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Cass County Board: Out-of-home placement costs remain stable

Brainerd Dispatch file photo.

WALKER—Probation Director Jim Schneider and Michele Piprude, Health, Human and Veterans Services director, reported to Cass County commissioners on the county's out-of-home placements Tuesday, April 2.

Their report on 2018 screening team activities was followed by a report from Mindy O'Brien, superintendent of Northwest Minnesota Juvenile Center at Bemidji. Piprude said HHVS employees screen children being placed in care outside their own homes on a daily basis. Those children being placed outside their homes for 30 days or more get reviewed more intensely by a multi-department screening team.

That team includes Commissioner Jeff Peterson, Schneider and Piprude, plus a representative from the sheriff's department, county attorney's office, probation, Leech Lake Band and a health care professional and a guardian ad litem.

Local property tax dollars pay the vast majority of costs to place children outside their own homes. For this reason, many counties are struggling to cover escalating costs. Cass' costs have remained relatively stable. In 2016, they ran $2,522,767 dropping in 2017 to $2,293 and rising again to $2,343,646 in 2018. Piprude attributed this to the effectiveness of the screening team and to the fact that in 2008, the Leech Lake Band of Ojibwe assumed management and costs for and management of placements for their enrolled members.

From 2016 through 2018, the Cass screening team evaluated 167 children. The highest numbers were placed outside their own home for neglect, followed by mental health issues, with a few for behavior problems or because of abuse.

The majority were under age 15. Almost equal numbers of boys and girls were screened each year. Most were white, with some being American Indian and a very few black. Of the 167 put into placement for over 30 days, 62 were discharged and have not returned to placement. Those returning to placement either committed a new crime, were found to be a public safety risk, had recurring mental health problems, became unmanageable at home or neglect or abuse by their parents or guardian resurfaced.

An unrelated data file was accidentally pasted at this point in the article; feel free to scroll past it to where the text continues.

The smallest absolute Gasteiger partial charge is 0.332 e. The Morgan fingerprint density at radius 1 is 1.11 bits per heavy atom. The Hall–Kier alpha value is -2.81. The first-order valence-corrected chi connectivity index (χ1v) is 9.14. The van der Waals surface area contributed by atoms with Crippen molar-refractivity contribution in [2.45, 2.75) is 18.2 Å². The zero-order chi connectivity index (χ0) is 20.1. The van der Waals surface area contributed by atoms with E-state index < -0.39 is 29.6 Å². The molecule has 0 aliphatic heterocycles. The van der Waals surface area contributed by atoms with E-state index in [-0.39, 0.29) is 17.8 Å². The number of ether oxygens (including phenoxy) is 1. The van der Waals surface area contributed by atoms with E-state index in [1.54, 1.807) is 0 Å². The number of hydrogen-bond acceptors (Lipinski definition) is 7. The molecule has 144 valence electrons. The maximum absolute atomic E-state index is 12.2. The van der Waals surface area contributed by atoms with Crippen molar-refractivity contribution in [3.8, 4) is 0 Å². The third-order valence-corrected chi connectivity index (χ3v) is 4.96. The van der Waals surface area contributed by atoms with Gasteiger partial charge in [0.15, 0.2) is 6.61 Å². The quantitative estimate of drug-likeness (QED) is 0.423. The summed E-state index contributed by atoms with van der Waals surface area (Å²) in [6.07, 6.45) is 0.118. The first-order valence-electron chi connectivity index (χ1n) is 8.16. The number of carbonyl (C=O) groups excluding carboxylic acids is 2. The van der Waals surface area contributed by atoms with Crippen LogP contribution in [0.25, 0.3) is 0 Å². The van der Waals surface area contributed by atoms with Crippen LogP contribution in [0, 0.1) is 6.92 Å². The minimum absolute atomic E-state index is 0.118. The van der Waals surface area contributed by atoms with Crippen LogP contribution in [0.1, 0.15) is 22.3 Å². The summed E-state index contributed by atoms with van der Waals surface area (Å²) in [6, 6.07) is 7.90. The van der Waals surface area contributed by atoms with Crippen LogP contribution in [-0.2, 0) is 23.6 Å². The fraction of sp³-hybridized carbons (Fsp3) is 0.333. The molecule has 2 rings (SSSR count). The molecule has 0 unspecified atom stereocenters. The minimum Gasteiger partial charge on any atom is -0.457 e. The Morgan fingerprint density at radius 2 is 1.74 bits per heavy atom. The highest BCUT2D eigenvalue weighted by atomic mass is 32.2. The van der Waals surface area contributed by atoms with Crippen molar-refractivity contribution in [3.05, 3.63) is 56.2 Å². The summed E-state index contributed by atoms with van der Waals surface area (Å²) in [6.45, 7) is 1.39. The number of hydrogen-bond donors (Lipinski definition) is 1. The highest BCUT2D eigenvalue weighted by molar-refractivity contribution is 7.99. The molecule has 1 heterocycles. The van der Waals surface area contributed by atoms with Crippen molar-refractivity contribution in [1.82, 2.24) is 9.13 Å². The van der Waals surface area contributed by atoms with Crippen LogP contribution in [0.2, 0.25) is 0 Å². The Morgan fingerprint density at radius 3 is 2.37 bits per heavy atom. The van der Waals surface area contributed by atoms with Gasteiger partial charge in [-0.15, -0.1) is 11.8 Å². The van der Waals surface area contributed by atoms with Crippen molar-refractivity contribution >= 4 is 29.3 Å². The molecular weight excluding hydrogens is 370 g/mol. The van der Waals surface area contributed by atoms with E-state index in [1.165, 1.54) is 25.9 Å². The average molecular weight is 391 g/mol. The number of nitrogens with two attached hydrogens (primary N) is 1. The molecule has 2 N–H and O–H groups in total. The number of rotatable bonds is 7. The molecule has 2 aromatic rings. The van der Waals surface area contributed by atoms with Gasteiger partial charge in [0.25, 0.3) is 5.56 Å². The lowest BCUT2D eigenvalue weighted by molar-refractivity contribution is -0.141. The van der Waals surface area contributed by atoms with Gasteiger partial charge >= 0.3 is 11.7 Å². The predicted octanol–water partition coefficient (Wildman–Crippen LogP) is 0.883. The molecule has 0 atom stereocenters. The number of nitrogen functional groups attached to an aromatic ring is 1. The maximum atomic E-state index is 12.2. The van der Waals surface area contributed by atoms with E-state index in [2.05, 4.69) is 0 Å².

Cass County is a member county of Northwest Minnesota Juvenile Center and as such gets about a $30 to $35 reduced rate for youths who are sent there for correctional placement. Its costs run about mid-range for youth correctional services in the state.

As a member of Northwest, Cass pays $237 a day for secure facility detention, $227 per day for non-secure detention, $225 per day for residential treatment, $222 per day for group home services and $227 per day for a 35-day evaluation. O'Brien said youths come to their facilities either because they broke the law or because they pose a threat to themselves or others, but are not delinquent.

Though Northwest takes children as young as 10, the vast majority come to them between the age of 14 and 17, O'Brien said. In 2018, 68 were American Indian, 21 were white, and five each were black or Hispanic. The facility admitted 138 youth in 2016. The number declined in 2017 to 118 and again in 2018 to 99.

O'Brien said she has been trying to work with children to enable more of them to qualify for the non-secure services. She has added a full-time mental health worker and a new American Indian cultural adviser. She also added a suicide prevention program.

She said she finds more serious mental health issues with the youths who come to Northwest today.

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